The map below shows the route that it would have taken.

At the western end the dual-carriageway would have run fairly steeply downhill, behind the Belfast Road, crossing over Scrabo Road without connecting to it, and then passing by the Westwinds estate. This explains why there is such a wide land corridor here. The road would have passed over Comber Road on a flyover, dropping four sliproads down to a roundabout junction (similar to, say, the Saintfield Road roundabout on the M1 in Lisburn). It would then have curved round the airport to meet the Portaferry Road, somewhat to the east of the modern road that opened in 2009.

Now, having seen THIS plan, you would be forgiven for being somewhat underwhelmed by what was finally built in 2009. However, we have to admit that the 1970s plan was probably a little unrealistic in its ambition and cost, and this is why it never saw the light of day. Still, it is worth spending some idle moments pondering how life in Newtownards and the Ards Peninsula would have been different had this plan actually taken place….

I am indebted to a friend who brought me a copy of an original plan to look at which confirmed all of the above. However, as this is part of his work he asked me not to name him. However, I owe him a big thank you!

*Yes, this road has a national (ie 70mph) speed limit if you are driving a car without a trailer with a full driving license. See here.


  1. Would it not have made more sense for the proposed A20 to loop round a little further and meet with the A21 Bangor Road. Zoom out and take a look at that curve. The result would be a second express way from Belfast to Bangor meeting a more ambitious Bangor Ring Road to the south (current alignment of Rathgale Rd / Ballbo Rd anyone?) and utlimately the A2.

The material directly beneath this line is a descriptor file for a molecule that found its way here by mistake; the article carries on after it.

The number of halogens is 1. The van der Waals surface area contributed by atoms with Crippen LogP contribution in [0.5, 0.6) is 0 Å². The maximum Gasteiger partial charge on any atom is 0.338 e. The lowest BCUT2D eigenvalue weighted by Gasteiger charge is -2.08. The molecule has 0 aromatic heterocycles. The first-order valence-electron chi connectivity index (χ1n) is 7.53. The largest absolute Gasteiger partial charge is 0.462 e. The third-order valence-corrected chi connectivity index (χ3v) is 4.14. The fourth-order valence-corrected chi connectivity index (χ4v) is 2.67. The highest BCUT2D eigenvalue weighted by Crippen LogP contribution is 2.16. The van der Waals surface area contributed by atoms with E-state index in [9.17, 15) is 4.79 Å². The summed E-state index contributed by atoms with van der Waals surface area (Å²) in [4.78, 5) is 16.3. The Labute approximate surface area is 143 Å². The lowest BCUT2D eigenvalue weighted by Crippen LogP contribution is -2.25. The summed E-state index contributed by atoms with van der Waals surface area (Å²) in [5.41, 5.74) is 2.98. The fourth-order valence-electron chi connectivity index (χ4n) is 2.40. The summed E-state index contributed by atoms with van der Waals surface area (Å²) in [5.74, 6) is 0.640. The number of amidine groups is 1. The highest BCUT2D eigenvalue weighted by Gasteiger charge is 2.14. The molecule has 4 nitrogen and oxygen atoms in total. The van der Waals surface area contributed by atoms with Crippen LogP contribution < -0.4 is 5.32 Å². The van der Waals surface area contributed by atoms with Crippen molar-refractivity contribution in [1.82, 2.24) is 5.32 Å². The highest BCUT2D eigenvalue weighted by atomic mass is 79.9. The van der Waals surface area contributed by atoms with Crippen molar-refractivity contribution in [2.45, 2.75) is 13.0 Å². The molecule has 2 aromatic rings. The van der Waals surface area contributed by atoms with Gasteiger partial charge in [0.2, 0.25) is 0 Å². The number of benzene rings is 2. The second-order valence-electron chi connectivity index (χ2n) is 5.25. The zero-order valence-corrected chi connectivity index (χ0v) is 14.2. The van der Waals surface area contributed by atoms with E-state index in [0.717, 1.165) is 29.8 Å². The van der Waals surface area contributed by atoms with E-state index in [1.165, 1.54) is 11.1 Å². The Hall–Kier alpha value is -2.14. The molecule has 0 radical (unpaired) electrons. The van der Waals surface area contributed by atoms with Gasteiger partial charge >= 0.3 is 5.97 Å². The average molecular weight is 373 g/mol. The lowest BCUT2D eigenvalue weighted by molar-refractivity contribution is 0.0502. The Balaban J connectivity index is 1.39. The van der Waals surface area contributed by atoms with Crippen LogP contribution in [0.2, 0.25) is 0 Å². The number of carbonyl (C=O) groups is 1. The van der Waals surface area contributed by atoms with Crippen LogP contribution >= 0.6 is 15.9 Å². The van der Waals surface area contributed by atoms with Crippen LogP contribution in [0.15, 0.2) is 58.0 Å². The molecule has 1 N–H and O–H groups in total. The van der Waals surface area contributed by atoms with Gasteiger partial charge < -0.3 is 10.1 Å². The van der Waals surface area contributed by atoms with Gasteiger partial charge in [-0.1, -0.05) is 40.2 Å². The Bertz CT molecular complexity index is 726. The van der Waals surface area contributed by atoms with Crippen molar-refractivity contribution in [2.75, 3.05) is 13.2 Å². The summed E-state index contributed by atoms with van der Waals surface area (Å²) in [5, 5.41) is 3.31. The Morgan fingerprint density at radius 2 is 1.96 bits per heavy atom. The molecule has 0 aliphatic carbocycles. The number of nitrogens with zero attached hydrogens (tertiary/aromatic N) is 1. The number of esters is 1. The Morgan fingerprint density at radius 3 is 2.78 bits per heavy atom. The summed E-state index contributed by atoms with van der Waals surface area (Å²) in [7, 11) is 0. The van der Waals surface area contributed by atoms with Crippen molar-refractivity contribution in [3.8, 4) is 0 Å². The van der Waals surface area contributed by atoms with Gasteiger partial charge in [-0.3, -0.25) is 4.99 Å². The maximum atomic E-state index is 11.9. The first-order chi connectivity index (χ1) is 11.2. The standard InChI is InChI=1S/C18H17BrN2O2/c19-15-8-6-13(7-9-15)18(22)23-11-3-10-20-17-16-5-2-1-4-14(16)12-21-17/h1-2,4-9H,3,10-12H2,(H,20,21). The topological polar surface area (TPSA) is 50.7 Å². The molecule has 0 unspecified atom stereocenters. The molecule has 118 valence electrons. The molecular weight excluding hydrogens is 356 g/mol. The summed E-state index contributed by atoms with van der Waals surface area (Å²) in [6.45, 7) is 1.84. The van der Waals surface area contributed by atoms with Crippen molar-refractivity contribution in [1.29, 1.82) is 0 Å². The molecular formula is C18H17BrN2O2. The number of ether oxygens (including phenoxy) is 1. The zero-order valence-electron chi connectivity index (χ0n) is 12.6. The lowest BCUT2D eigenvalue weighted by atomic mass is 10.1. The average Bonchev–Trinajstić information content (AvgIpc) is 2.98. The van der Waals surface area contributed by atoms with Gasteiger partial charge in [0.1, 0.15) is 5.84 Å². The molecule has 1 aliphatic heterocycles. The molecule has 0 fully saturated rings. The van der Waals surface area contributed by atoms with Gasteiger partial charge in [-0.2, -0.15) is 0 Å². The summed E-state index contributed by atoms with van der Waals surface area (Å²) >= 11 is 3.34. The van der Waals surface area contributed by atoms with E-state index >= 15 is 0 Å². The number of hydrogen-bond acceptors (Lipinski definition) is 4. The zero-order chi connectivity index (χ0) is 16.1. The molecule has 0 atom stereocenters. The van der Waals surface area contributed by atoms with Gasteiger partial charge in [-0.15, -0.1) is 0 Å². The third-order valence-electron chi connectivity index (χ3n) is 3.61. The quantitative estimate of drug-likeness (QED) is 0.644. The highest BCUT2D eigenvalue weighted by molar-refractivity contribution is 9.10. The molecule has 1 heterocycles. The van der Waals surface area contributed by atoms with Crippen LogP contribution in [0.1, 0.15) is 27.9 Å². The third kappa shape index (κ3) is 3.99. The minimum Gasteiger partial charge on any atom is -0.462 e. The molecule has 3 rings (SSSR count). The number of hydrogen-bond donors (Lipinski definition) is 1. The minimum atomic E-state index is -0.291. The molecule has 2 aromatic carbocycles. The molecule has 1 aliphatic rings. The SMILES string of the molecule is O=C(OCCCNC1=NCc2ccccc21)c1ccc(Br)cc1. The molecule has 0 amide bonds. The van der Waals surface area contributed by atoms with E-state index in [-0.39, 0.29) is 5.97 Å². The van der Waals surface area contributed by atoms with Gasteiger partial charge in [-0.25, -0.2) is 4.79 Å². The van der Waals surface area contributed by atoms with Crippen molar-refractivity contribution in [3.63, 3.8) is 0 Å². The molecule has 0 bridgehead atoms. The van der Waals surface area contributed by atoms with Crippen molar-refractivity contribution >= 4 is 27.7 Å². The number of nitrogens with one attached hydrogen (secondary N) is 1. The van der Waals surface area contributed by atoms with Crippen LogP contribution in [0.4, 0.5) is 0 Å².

What were those crazy bastards smoking?

    • Funny enough, there *was* a plan for a more ambitious Bangor outer ring road, along the Rathgael Road corridor in the 1960s!

      • That does not surprise me in the slightest.

        Take a look at where the Rathgael Road joins the A2. In the Forest to the south you can see a line running through the trees (laneway?). It just so happens to run off the A2 with a perfect alignment for a sweeping curve which would join the current Rathgael road route.

        Alternatively look at the green space between Fern Grove and Ballynoe Gardens, saved road corridor?

        I would love to know who was masterminding these schemes. It seems that at the time allot of thought and money was put into protecting route alignments & vesting land with the kind of joined up thinking we can only dream off today.

  2. What a fascinating post. I drive these roads regularly and it’s always good to read about the reasons why our roads are the way they are. Thanks!

  3. Bangor Golf Club’s (very interesting) history webpage refers to the club being notified in 1960 by the council that a dual carriageway ringroad was to be built and that it would cross part of their land. What’s the earliest concrete (pun intended) reference to a proposed ringroad in Bangor that you know of? Are there any early maps/plans of said proposal available to view?

    • Alan – short answer is that I don’t know. However, 1960 is relatively early in road planning terms. While a lot of talk was done in the 1950s, lack of money meant very little happened and it wasn’t until the mid 1960s that planning really went through the roof. So a letter in 1960 would probably be quite an early proposal. I have not seen any of these plans – the first proper “area plans” wouldn’t have been around in 1960 as, before 1973, roads like this were largely internal council affairs. So the best place to look would be in the archives of North Down Borough Council who will have inherited that material, if indeed it still exists.